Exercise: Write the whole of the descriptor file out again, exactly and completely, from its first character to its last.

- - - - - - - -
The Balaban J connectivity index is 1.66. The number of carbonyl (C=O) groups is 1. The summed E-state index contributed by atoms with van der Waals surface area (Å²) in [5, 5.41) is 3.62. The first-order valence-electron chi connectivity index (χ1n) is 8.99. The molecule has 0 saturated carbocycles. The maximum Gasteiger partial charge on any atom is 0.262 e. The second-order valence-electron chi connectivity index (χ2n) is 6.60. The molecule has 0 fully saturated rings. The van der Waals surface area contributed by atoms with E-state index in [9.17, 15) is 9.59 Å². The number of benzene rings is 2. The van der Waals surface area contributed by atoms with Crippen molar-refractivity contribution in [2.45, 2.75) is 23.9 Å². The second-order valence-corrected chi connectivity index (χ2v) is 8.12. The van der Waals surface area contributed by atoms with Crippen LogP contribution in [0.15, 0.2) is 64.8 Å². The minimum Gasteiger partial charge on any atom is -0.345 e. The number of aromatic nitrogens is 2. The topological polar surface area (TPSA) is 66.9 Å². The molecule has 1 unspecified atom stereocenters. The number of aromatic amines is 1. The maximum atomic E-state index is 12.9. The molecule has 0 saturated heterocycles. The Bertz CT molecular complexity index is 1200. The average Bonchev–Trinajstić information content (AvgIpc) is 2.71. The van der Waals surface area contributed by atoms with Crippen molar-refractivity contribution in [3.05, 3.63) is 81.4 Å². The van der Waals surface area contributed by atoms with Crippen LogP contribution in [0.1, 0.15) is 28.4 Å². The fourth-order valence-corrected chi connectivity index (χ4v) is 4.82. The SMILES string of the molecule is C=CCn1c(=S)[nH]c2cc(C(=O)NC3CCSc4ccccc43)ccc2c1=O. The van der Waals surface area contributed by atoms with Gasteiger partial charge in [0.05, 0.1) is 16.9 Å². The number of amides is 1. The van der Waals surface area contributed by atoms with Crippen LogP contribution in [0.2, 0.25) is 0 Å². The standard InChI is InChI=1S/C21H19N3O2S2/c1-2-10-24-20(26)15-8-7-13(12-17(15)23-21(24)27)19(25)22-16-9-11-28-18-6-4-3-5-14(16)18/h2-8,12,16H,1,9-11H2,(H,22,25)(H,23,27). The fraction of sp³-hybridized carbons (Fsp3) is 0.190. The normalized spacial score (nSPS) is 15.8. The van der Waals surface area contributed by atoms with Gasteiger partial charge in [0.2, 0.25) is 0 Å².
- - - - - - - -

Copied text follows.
The Balaban J connectivity index is 1.66. The number of carbonyl (C=O) groups is 1. The summed E-state index contributed by atoms with van der Waals surface area (Å²) in [5, 5.41) is 3.62. The first-order valence-electron chi connectivity index (χ1n) is 8.99. The molecule has 0 saturated carbocycles. The maximum Gasteiger partial charge on any atom is 0.262 e. The second-order valence-electron chi connectivity index (χ2n) is 6.60. The molecule has 0 fully saturated rings. The van der Waals surface area contributed by atoms with E-state index in [9.17, 15) is 9.59 Å². The number of benzene rings is 2. The van der Waals surface area contributed by atoms with Crippen molar-refractivity contribution in [2.45, 2.75) is 23.9 Å². The second-order valence-corrected chi connectivity index (χ2v) is 8.12. The van der Waals surface area contributed by atoms with Crippen LogP contribution in [0.15, 0.2) is 64.8 Å². The minimum Gasteiger partial charge on any atom is -0.345 e. The number of aromatic nitrogens is 2. The topological polar surface area (TPSA) is 66.9 Å². The molecule has 1 unspecified atom stereocenters. The number of aromatic amines is 1. The maximum atomic E-state index is 12.9. The molecule has 0 saturated heterocycles. The Bertz CT molecular complexity index is 1200. The average Bonchev–Trinajstić information content (AvgIpc) is 2.71. The van der Waals surface area contributed by atoms with Crippen molar-refractivity contribution in [3.05, 3.63) is 81.4 Å². The van der Waals surface area contributed by atoms with Crippen LogP contribution in [0.1, 0.15) is 28.4 Å². The fourth-order valence-corrected chi connectivity index (χ4v) is 4.82. The SMILES string of the molecule is C=CCn1c(=S)[nH]c2cc(C(=O)NC3CCSc4ccccc43)ccc2c1=O. The van der Waals surface area contributed by atoms with Gasteiger partial charge in [0.05, 0.1) is 16.9 Å². The number of amides is 1. The van der Waals surface area contributed by atoms with Crippen LogP contribution in [0.2, 0.25) is 0 Å². The standard InChI is InChI=1S/C21H19N3O2S2/c1-2-10-24-20(26)15-8-7-13(12-17(15)23-21(24)27)19(25)22-16-9-11-28-18-6-4-3-5-14(16)18/h2-8,12,16H,1,9-11H2,(H,22,25)(H,23,27). The fraction of sp³-hybridized carbons (Fsp3) is 0.190. The normalized spacial score (nSPS) is 15.8. The van der Waals surface area contributed by atoms with Gasteiger partial charge in [0.2, 0.25) is 0 Å².